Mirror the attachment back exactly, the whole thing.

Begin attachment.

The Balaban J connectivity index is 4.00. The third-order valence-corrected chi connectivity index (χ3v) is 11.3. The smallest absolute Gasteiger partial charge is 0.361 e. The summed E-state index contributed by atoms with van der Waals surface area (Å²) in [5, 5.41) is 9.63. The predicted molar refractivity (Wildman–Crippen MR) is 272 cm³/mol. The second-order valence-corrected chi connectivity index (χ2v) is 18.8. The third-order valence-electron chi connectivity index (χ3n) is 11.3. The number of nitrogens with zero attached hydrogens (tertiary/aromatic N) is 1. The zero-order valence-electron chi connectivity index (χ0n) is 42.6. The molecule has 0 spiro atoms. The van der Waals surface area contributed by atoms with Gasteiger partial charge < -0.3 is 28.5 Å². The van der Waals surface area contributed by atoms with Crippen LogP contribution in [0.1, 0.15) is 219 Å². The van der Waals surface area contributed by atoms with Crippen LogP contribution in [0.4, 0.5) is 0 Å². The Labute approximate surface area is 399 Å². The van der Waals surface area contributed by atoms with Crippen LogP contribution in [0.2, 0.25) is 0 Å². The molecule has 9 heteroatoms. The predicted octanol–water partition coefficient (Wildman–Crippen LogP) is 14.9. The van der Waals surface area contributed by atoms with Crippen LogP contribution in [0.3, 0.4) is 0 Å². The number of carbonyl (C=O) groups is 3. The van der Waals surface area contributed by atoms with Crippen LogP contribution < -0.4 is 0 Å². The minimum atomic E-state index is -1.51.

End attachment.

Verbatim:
The Balaban J connectivity index is 4.00. The third-order valence-corrected chi connectivity index (χ3v) is 11.3. The smallest absolute Gasteiger partial charge is 0.361 e. The summed E-state index contributed by atoms with van der Waals surface area (Å²) in [5, 5.41) is 9.63. The predicted molar refractivity (Wildman–Crippen MR) is 272 cm³/mol. The second-order valence-corrected chi connectivity index (χ2v) is 18.8. The third-order valence-electron chi connectivity index (χ3n) is 11.3. The number of nitrogens with zero attached hydrogens (tertiary/aromatic N) is 1. The zero-order valence-electron chi connectivity index (χ0n) is 42.6. The molecule has 0 spiro atoms. The van der Waals surface area contributed by atoms with Gasteiger partial charge < -0.3 is 28.5 Å². The van der Waals surface area contributed by atoms with Crippen LogP contribution in [0.1, 0.15) is 219 Å². The van der Waals surface area contributed by atoms with Crippen LogP contribution in [0.4, 0.5) is 0 Å². The Labute approximate surface area is 399 Å². The van der Waals surface area contributed by atoms with Crippen LogP contribution in [0.2, 0.25) is 0 Å². The molecule has 9 heteroatoms. The predicted octanol–water partition coefficient (Wildman–Crippen LogP) is 14.9. The van der Waals surface area contributed by atoms with Crippen LogP contribution in [0.3, 0.4) is 0 Å². The number of carbonyl (C=O) groups is 3. The van der Waals surface area contributed by atoms with Crippen LogP contribution < -0.4 is 0 Å². The minimum atomic E-state index is -1.51.